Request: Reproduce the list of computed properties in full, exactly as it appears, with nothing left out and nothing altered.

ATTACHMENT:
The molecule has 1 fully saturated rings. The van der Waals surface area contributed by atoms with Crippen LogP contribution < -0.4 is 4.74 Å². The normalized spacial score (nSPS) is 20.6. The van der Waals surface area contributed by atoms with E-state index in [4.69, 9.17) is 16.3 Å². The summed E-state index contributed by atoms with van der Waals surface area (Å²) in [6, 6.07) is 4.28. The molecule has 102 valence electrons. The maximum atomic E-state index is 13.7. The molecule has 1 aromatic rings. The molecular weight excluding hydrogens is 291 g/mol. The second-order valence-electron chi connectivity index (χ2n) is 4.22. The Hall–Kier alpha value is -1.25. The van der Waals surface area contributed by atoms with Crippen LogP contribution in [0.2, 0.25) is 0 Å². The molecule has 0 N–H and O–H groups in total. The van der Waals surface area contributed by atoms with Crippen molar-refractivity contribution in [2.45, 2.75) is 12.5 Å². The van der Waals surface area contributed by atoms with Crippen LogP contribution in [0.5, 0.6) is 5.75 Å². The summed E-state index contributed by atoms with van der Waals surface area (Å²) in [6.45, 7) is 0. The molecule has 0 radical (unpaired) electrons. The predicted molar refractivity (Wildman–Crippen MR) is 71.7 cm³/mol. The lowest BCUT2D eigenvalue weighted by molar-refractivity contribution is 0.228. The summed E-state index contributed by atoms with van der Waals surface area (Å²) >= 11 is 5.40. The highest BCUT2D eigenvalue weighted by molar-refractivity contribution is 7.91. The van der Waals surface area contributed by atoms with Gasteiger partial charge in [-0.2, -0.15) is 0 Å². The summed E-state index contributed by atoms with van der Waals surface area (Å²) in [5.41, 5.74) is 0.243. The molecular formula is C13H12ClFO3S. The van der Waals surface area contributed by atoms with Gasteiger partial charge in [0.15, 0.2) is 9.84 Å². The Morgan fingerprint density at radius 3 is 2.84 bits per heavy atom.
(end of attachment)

The molecule has 1 fully saturated rings. The van der Waals surface area contributed by atoms with Crippen LogP contribution < -0.4 is 4.74 Å². The normalized spacial score (nSPS) is 20.6. The van der Waals surface area contributed by atoms with E-state index in [4.69, 9.17) is 16.3 Å². The summed E-state index contributed by atoms with van der Waals surface area (Å²) in [6, 6.07) is 4.28. The molecule has 102 valence electrons. The maximum atomic E-state index is 13.7. The molecule has 1 aromatic rings. The molecular weight excluding hydrogens is 291 g/mol. The second-order valence-electron chi connectivity index (χ2n) is 4.22. The Hall–Kier alpha value is -1.25. The van der Waals surface area contributed by atoms with Crippen LogP contribution in [0.2, 0.25) is 0 Å². The molecule has 0 N–H and O–H groups in total. The van der Waals surface area contributed by atoms with Crippen molar-refractivity contribution in [2.45, 2.75) is 12.5 Å². The van der Waals surface area contributed by atoms with Crippen LogP contribution in [0.5, 0.6) is 5.75 Å². The summed E-state index contributed by atoms with van der Waals surface area (Å²) in [6.45, 7) is 0. The molecule has 0 radical (unpaired) electrons. The predicted molar refractivity (Wildman–Crippen MR) is 71.7 cm³/mol. The lowest BCUT2D eigenvalue weighted by molar-refractivity contribution is 0.228. The summed E-state index contributed by atoms with van der Waals surface area (Å²) >= 11 is 5.40. The highest BCUT2D eigenvalue weighted by molar-refractivity contribution is 7.91. The van der Waals surface area contributed by atoms with Gasteiger partial charge in [-0.2, -0.15) is 0 Å². The summed E-state index contributed by atoms with van der Waals surface area (Å²) in [5.41, 5.74) is 0.243. The molecular formula is C13H12ClFO3S. The van der Waals surface area contributed by atoms with Gasteiger partial charge in [0.15, 0.2) is 9.84 Å². The Morgan fingerprint density at radius 3 is 2.84 bits per heavy atom.